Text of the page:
Federal Budget 2018/2019 - Business Changes


2. Changes affecting business taxpayers

2.1 Extending the $20,000 immediate write-off for small business

The Government will extend the $20,000 immediate write- off for small business by a

further 12-months to 30 June 2019 for businesses with aggregated annual turnover less than $10 million.

Small businesses will be able to immediately deduct purchases of eligible assets costing less

than $20,000 first used or installed ready for use by 30 June 2019. Only a few assets are not

eligible (such as horticultural plants and in-house software).

Assets valued at $20,000 or more (which cannot be immediately deducted) can continue to be placed into the small business simplified depreciation pool (the pool) and depreciated at 15%

in the first income year and 30% each income year thereafter. The pool can also be

immediately deducted if the balance is less than $20,000 over this period (including existing

pools).

2.2 Removing tax deductibility of payments where withholding obligations have been

disregarded

From 1 July 2019, businesses will no longer be able to claim a deduction for the following payments:

  • Payments to their employees such as wages where they have not withheld any amount of PAYG from these payments (i.e despite the fact the PAYG withholding requirements apply)

  • Payments made by businesses to contractors where the contractor does not provide an ABN and the business does not withhold any amount of PAYG (despite the withholding requirements applying).

2.3 Introduction of an economy-wide cash payment limit

From 1 July 2019, the Government will introduce a limit of $10,000 for cash payments made to

businesses for goods and services.

Currently, large undocumented cash payments can be used to avoid tax or to launder money

from criminal activity. This measure will require transactions over a threshold to be made

through an electronic payment system or cheque. Transactions with financial institutions or consumer to consumer non-business transactions will not be affected.

2.4 Expanding the contractor payment reporting system

The contractor payment reporting system was first introduced in the building and construction

industry and extended to the cleaning and courier industries from 1 July 2018.

Under the contractor payment reporting system, businesses are required to report payments to contractors to the ATO. This brings payments to contractors in these industries into line with

wages, which are reported to the ATO.

The Government has announced it will further expand the contractor payment reporting system to the following industries:

• security providers and investigation services;

• road freight transport; and

• computer system design and related services.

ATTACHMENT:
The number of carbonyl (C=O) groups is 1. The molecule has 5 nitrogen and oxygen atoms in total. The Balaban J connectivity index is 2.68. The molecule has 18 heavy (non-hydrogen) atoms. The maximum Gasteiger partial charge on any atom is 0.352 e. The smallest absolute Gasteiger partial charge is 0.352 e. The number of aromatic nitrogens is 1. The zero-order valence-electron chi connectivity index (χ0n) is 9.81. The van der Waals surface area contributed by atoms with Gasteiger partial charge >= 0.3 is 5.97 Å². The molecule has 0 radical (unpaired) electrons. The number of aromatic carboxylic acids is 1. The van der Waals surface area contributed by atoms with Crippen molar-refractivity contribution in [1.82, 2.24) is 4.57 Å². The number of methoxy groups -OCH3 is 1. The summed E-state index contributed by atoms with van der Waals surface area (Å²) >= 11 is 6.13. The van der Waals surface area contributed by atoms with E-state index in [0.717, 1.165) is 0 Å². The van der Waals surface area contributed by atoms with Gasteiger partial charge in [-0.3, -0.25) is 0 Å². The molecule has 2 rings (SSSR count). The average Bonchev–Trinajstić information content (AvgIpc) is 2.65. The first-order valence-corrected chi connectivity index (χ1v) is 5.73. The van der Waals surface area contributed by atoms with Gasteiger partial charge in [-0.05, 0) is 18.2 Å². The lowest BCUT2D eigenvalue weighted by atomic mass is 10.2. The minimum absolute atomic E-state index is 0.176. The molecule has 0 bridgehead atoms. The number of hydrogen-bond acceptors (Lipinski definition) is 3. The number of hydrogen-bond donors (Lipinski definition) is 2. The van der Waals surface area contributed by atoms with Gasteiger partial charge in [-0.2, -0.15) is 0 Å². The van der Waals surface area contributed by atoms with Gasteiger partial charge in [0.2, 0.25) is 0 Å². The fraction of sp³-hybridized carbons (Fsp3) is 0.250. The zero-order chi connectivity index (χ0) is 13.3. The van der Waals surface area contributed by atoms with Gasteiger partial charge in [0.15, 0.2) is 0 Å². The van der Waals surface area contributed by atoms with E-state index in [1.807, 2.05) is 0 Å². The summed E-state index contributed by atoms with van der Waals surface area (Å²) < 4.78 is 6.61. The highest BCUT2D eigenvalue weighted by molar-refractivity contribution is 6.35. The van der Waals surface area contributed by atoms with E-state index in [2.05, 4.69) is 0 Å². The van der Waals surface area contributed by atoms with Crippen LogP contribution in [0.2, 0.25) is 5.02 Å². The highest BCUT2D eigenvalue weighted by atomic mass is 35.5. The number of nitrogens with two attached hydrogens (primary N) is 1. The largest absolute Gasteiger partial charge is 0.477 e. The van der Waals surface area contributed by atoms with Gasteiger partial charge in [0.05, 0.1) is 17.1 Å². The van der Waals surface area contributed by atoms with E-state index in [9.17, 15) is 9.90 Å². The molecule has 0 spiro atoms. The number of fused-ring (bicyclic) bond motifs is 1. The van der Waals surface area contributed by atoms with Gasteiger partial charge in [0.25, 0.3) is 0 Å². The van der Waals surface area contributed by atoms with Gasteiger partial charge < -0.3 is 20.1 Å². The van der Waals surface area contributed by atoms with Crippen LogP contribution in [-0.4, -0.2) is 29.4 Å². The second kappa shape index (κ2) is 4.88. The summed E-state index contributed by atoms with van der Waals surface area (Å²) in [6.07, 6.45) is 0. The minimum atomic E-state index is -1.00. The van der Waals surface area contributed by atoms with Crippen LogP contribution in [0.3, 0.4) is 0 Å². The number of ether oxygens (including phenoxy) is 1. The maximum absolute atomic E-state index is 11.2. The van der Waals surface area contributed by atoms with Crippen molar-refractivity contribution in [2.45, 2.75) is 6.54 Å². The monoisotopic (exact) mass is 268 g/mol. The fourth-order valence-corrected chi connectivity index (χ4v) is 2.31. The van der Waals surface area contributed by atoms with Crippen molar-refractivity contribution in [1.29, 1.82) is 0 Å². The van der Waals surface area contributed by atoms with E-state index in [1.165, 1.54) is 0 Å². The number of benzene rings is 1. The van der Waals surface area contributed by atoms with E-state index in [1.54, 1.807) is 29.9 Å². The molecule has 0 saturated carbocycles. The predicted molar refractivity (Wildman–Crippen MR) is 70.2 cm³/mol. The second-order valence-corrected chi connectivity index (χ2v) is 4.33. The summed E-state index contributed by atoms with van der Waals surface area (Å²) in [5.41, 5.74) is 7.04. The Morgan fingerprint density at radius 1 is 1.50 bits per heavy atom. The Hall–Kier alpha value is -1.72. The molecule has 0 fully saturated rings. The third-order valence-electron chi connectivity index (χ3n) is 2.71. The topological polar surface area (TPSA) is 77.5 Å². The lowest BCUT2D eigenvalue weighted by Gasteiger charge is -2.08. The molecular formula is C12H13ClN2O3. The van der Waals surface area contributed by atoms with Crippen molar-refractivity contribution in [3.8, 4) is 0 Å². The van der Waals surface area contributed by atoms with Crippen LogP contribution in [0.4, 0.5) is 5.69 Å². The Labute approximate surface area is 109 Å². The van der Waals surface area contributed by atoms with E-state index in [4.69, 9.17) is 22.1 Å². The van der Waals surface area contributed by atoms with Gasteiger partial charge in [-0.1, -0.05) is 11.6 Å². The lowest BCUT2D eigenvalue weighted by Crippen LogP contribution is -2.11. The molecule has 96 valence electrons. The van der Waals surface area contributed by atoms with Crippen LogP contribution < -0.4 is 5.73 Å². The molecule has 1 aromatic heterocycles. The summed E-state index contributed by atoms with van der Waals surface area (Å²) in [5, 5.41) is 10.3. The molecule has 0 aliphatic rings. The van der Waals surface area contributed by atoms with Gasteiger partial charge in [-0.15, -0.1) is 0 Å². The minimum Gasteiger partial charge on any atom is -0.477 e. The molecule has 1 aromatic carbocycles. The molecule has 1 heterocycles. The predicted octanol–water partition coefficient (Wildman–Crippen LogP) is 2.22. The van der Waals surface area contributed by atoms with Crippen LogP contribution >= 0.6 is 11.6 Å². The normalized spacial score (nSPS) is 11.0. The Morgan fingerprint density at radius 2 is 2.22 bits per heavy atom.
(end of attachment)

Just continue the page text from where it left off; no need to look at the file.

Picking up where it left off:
Businesses will need to ensure that they collect information from 1 July 2019, with the first annual report required in August 2020. A new online form will make the reporting process easier.

3. Superannuation related changes

3.1 Exemption from the work test for voluntary contributions

From 1 July 2019, the Government will introduce an exemption from the work test for voluntary

contributions to superannuation, for people aged 65- 74 with superannuation balances

below $300,000, in the first year that they do not meet the work test requirements.

Under current law, the work test restricts the ability to make voluntary superannuation

contributions for those aged 65-74 to individuals who self-report as working a minimum of

40 hours in any 30 day period in the financial year.

The work test exemption will give recent retirees additional flexibility to get their financial affairsin order in the transition to retirement.

3.2 Three-yearly audit cycle for some SMSFs

From 1 July 2019, the Government will change the annual audit requirement to a three-yearly

requirement for SMSFs with a history of good record-keeping and compliance. This measure will reduce red tape for SMSF trustees that have a

history of three consecutive years of clear audit reports and that have lodged the fund’s annualreturns in a timely manner.

3.3 Increasing the maximum number of allowable members in an SMSF and small

APRA fund

From 1 July 2019, the Government will increase the maximum number of allowable members

in new and existing SMSFS and small APRA funds from four to six.

This will provide greater flexibility for joint management of retirement savings, in particular for large families.

3.4 Preventing inadvertent concessional cap breaches by certain employees

From 1 July 2018, the Government will allow individuals whose income exceeds $263,157, andwho have multiple employers, to nominate that their wages from certain employers are not

subject to the superannuation guarantee (SG).

The measure will allow eligible individuals to avoid unintentionally breaching the $25,000 annual concessional contributions cap as a result of multiple compulsory SG contributions.

Employees who use this measure could negotiate to receive additional income, which is taxed

at marginal tax rates.

3.5 Deductions for personal contributions

The Government intends to improve the integrity of the ‘notice of intent’ (‘NOI’) processes for

claiming personal superannuation contribution tax deductions. Currently, some individuals

receive deductions on their personal superannuation contributions but do not submit a NOI, despite being required to do so. This results in their superannuation funds not applying the

appropriate 15% tax to their contribution.

#FederalBudget20182019

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